As an initial matter, it may come as a surprise that Federal and Ohio law generally do not require employers to provide rest or meal breaks to employees. One exception is Ohio Revised Code § 4109.07(C), which provides that minors must be allowed a rest period of at least thirty minutes for a shift of more than five hours.
Nonetheless, many employers allow or require employees to take rest or meal breaks, either paid or unpaid. Breaks are important for employee morale, and provide the required sustenance and physical respite to make it through the workday.
Unpaid Meal Periods under Ohio Wage Law and the Federal FLSA (Fair Labor Standards Act)
Employees must be paid for all meal periods that are not “bona fide”. Bona fide meal periods are breaks during which employees are completely relieved from duty for the purpose of eating a meal.
Employees must actually be relieved from duty if an employer doesn’t pay for meal periods – Workers generally must be paid if they are required to eat at their desk or machine, answer phones, respond to work-related inquiries or emails, or engage in any other duties.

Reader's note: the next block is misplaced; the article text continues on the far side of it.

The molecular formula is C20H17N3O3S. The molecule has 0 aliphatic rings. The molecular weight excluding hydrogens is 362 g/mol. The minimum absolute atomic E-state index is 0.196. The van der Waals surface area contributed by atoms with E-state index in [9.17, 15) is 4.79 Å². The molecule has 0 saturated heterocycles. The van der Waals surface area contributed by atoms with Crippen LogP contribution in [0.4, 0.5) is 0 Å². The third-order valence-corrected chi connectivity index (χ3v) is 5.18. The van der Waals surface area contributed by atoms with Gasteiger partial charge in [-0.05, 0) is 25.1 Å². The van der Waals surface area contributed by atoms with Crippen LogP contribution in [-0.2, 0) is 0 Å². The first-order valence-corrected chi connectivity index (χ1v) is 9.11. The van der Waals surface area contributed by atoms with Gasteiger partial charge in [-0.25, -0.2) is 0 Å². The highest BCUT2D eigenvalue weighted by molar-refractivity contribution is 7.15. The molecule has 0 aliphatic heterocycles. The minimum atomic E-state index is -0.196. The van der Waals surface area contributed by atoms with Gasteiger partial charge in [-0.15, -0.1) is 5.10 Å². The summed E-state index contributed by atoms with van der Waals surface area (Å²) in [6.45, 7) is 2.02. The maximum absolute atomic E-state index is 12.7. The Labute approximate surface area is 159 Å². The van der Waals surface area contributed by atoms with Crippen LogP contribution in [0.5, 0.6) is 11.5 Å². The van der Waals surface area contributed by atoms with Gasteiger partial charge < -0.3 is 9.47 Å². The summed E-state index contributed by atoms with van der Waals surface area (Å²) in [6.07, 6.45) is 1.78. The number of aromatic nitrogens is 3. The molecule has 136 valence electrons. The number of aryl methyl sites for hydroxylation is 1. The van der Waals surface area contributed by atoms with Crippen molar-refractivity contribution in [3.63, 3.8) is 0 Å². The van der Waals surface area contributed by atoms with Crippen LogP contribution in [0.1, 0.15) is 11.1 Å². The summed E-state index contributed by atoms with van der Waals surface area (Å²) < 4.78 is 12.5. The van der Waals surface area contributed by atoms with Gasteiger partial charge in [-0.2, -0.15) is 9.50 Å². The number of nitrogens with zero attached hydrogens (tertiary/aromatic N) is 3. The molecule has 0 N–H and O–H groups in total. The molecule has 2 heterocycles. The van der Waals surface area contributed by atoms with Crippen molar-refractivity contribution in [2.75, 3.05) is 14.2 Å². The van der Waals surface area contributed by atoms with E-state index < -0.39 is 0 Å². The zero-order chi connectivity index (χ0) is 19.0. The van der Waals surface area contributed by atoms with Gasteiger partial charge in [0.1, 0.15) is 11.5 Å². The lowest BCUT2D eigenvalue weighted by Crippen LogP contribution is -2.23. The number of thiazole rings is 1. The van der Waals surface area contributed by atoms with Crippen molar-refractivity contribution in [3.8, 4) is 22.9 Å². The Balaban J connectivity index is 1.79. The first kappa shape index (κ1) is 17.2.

Damages can add up even over short periods of time when employers don’t properly pay for non-bonafide meal periods.
For example, if an employer requires a worker to be at work 8 ½ hours each weekday with an unpaid ½ hour lunch period, but the employee works through lunch, the employee is entitled to 2 ½ hours of unpaid time at the end of the workweek (½ hour x 5 days). Since the employee worked 42 ½ hours during the workweek, and Ohio and Federal Law require workers to be paid time-and-a-half for all hours over 40 hours, there is an unpaid overtime violation.
Unpaid Rest Periods under Ohio Wage Law and the FLSA
Rest periods of 5 to 20 minutes are common in industry, promote efficiency, and generally should be paid as working time. If an employer does not pay workers for taking short breaks for things such as coffee or eating snacks, or to use the bathroom, the employer may be violating Ohio and Federal law entitling the employee to back pay, liquidated damages and attorneys’ fees.
This all being said, it is important to note that Federal law only allows recovery of unpaid overtime for a period of up to 3 years in the case of willful violations, and 2 years for non-willful violations. Therefore, it is important for employees to exercise their rights to be paid properly promptly.
If you have not been paid for all time worked McDermott Law LLC may be able to help. Feel free to call (216) 367-9181 for a Free Consultation and to discuss your options with a Licensed Attorney.